PITTSBURGH -- With constant head bobs, ear-to-ear smiles and a promise to make a Madden cover -- as a Hall of Famer, though "I'm just playing; chill out" --
's high-wattage personality came out in his first offseason interview from the Steelers' locker room.
But Smith-Schuster knows his
epic "Fortnite" sessions with Drake
pictures with LeBron James
are only possible because of his historic rookie year in which, at 21, he became the NFL's youngest player to top 1,000 all-purpose yards.
In a crucial second season with the
, Smith-Schuster wants that order to stay intact: production first, then the rest.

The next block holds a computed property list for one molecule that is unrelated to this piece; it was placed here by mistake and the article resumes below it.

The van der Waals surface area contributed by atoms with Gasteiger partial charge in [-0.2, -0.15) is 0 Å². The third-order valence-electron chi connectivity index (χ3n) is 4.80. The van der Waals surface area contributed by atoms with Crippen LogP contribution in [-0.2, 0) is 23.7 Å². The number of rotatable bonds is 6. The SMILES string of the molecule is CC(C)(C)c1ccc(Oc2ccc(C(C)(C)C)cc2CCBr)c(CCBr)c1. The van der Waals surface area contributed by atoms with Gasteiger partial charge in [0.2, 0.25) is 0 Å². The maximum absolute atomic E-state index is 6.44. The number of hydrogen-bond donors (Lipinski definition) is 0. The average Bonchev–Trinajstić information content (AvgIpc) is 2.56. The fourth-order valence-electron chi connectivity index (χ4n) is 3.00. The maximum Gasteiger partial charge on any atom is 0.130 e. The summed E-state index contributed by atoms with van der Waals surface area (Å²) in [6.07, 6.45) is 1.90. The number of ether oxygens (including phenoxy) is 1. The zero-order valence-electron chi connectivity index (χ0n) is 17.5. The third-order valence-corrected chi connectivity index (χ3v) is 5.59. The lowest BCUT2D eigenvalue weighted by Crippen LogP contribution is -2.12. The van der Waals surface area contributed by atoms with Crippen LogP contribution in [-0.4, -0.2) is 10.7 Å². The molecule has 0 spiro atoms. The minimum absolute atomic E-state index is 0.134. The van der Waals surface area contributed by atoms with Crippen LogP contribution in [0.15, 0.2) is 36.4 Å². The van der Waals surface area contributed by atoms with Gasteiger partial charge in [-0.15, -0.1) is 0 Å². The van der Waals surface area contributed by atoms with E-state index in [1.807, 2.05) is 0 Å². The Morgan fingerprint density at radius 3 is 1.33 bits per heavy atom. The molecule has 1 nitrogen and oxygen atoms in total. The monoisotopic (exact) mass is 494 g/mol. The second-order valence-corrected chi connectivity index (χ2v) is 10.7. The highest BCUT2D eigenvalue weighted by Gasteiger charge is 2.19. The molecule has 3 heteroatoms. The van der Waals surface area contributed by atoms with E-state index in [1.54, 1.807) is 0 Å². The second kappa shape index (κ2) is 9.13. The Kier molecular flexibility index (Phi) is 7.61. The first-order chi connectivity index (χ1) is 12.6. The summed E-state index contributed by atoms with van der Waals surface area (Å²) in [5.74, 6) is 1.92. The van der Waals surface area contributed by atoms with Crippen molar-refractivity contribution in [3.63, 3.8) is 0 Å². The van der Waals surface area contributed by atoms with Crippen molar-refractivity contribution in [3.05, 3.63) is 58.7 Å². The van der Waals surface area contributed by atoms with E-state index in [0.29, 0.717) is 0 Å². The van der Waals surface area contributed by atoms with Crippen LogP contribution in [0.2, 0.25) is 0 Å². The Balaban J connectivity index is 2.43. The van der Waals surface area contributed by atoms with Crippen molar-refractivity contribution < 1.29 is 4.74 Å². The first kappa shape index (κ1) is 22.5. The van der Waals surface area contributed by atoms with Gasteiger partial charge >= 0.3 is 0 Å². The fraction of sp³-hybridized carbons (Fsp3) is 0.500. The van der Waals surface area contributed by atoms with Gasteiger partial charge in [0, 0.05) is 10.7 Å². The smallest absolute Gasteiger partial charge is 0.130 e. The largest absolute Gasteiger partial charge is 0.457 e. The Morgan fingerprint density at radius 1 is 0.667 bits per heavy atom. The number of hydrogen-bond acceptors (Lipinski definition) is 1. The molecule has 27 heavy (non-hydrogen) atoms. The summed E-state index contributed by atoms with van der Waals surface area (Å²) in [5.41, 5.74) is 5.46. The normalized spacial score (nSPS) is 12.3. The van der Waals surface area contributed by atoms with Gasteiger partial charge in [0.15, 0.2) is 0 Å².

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Watson 'light years' ahead of rookie season • Baker Mayfield may have to wait his turn • Pressure is on Leonard Fournette in Year 2 • Flacco playing like a fire has been lit • Smith-Schuster focusing on production • Carolina coaching intern like 'Black Panther' • Dallas TEs working out of Witten's shadow "It's crazy because after my rookie year, everything off the field that happened is because of everything on the field would happen," Smith-Schuster said. "You take care of business on the field; everything will take care of itself off the field. Marketing, we're doing appearances, just doing stuff around the community and charity -- it's awesome we can do all that.” Smith-Schuster is frustrated because a knee injury is keeping him from working with teammates on the practice field. He expects to be a full go for training camp but is limited to individual work this week. That hasn't stopped him from mentally preparing for an expanded role in the Pittsburgh offense. Smith-Schuster expects more chances to play inside and out as the clear-cut No. 2 receiver following the trade of Martavis Bryant to the Oakland Raiders. Smith-Schuster will be tasked with winning up the middle and stretching the field vertically. He's eager for the challenge, vowing to carry "whatever they put on my shoulders." "Super excited about this year," Smith-Schuster said. "To be on the side with [ Antonio Brown] and all those other guys, it's going to be fun." Turns out Smith-Schuster is giving second-round rookie receiver James Washington the same advice that helped him produce 917 receiving yards and seven touchdowns in 2017: Learn both receiver spots, block linebackers and safeties, win "in the trenches" and catch balls over the top. Smith-Schuster showed he could do all those things, and the next step is consistently beating elite man coverage (see: playoff game against Jacksonville, which held Smith-Schuster to 5 yards on three catches). He hopes he gets those chances in the slot, where his "very aggressive" style of play shows up most often. "I like playing inside. I just love the physicalness of being in the box with the bigger guys," Smith-Schuster said. "That's just something that's part of my game." When practice is over is when Smith-Schuster gets less aggressive, thanks to newfound fame. The receiver said he's made a habit of going to the grocery store late at night to avoid mobs of fans. "Stay in the room, lock the door, play video games," Smith-Schuster said. The Steelers might need video-game numbers. And if Smith-Schuster has his way, LeBron James will watch the production live. Smith-Schuster said he invited James to a Steelers game.